Of course I said yes! It was a full circle moment. For my students are my motivation. And everything I do is with their success in mind.

Also pictured above are Sarah Ryrie (on the left) and Justin Fox (in the middle) – two St. Clair College alumni and former student representative council presidents who continue to inspire me today!

Related Post: Staying motivated in the midst of a challenge.

Your Turn: Who motivates you?

Are you left brain or right brain dominant?

Left and Right Brain

Understanding Individual Differences

Have you ever wondered how your best friend lives so freely “moment-to-moment” while your mind is imprisoned by thoughts of past events and/or planning of future events (so neatly) written in your (overly structured) daytimer?

Brain Hemispheric Specialization provides insight into why some of us are more present focused and able to “go with the flow” (Right Brain dominant); while others are busy planning their days with the step-by-step precision of a NASA engineer (Left Brain dominant).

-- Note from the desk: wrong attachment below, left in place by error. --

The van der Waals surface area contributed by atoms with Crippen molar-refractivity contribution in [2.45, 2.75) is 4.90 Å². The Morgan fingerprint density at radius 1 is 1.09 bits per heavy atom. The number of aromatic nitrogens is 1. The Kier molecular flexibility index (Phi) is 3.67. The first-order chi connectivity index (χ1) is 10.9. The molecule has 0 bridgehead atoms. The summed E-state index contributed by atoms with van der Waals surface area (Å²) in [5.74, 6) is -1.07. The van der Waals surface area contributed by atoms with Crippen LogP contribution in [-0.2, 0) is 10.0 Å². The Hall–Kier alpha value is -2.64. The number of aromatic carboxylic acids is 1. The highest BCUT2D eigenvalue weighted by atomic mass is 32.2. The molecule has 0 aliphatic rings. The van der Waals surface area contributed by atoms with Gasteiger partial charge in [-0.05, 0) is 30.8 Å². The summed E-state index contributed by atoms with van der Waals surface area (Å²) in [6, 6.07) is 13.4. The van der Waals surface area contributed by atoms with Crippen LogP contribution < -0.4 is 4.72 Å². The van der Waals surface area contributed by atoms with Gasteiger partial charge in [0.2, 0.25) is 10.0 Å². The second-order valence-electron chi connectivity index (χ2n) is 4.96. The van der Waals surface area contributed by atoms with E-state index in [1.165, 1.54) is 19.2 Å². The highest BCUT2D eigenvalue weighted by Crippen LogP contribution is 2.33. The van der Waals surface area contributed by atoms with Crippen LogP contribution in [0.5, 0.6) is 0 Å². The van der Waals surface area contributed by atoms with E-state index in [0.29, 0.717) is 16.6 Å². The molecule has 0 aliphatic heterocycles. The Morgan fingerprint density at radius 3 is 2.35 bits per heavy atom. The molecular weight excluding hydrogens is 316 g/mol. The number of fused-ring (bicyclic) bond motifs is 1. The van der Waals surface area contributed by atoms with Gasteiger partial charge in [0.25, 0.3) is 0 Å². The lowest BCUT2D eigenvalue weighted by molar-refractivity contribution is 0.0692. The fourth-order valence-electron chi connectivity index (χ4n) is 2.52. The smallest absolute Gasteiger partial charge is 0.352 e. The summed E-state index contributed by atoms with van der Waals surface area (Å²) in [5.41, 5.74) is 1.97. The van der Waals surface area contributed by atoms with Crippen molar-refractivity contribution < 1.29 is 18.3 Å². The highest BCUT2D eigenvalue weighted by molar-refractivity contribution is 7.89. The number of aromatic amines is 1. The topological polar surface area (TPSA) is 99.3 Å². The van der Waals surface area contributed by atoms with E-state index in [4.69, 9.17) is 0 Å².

Left and Right Brain

Your Brain and Behaviour

Despite being identical in structure, the two halves of the brain specialize in how they process information (e.g., Past vs. Present), and how they function (e.g., Verbal vs. Nonverbal).

Time ProcessingPast vs. Present

  • Left hemisphere – processes information sequentially, one bit at a time
  • Right hemisphere – processes information globally, considering it as a whole

Brain FunctionsLinguistic vs. Spatial

  • Left hemisphere – includes verbal tasks, such as speaking, reading, thinking, and reasoning.